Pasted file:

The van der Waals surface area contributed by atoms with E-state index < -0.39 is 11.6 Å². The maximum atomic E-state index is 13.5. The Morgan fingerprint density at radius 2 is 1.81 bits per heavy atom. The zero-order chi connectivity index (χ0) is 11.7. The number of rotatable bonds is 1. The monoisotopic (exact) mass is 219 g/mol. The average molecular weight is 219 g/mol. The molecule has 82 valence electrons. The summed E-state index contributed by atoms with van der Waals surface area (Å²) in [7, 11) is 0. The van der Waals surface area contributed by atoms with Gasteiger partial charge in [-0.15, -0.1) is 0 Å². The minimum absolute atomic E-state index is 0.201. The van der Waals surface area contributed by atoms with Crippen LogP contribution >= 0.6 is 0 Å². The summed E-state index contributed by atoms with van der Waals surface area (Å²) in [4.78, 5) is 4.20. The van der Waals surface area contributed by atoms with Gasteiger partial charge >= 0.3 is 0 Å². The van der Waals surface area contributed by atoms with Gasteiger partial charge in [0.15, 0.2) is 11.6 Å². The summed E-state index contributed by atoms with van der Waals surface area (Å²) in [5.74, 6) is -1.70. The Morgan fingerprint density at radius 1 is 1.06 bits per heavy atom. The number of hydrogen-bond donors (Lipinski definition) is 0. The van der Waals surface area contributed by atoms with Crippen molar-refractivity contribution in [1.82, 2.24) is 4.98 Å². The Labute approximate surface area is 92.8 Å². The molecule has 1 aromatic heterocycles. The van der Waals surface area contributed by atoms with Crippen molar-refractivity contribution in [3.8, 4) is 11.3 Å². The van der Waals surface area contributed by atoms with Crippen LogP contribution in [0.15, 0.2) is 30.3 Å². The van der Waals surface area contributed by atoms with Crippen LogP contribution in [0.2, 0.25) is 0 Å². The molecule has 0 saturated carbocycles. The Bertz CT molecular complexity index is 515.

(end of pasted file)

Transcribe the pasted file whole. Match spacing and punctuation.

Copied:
The van der Waals surface area contributed by atoms with E-state index < -0.39 is 11.6 Å². The maximum atomic E-state index is 13.5. The Morgan fingerprint density at radius 2 is 1.81 bits per heavy atom. The zero-order chi connectivity index (χ0) is 11.7. The number of rotatable bonds is 1. The monoisotopic (exact) mass is 219 g/mol. The average molecular weight is 219 g/mol. The molecule has 82 valence electrons. The summed E-state index contributed by atoms with van der Waals surface area (Å²) in [7, 11) is 0. The van der Waals surface area contributed by atoms with Gasteiger partial charge in [-0.15, -0.1) is 0 Å². The minimum absolute atomic E-state index is 0.201. The van der Waals surface area contributed by atoms with Crippen LogP contribution >= 0.6 is 0 Å². The summed E-state index contributed by atoms with van der Waals surface area (Å²) in [4.78, 5) is 4.20. The van der Waals surface area contributed by atoms with Gasteiger partial charge >= 0.3 is 0 Å². The van der Waals surface area contributed by atoms with Gasteiger partial charge in [0.15, 0.2) is 11.6 Å². The summed E-state index contributed by atoms with van der Waals surface area (Å²) in [5.74, 6) is -1.70. The Morgan fingerprint density at radius 1 is 1.06 bits per heavy atom. The number of hydrogen-bond donors (Lipinski definition) is 0. The van der Waals surface area contributed by atoms with Crippen molar-refractivity contribution in [1.82, 2.24) is 4.98 Å². The Labute approximate surface area is 92.8 Å². The molecule has 1 aromatic heterocycles. The van der Waals surface area contributed by atoms with Crippen molar-refractivity contribution in [3.8, 4) is 11.3 Å². The van der Waals surface area contributed by atoms with Crippen LogP contribution in [0.15, 0.2) is 30.3 Å². The van der Waals surface area contributed by atoms with Crippen LogP contribution in [0.2, 0.25) is 0 Å². The molecule has 0 saturated carbocycles. The Bertz CT molecular complexity index is 515.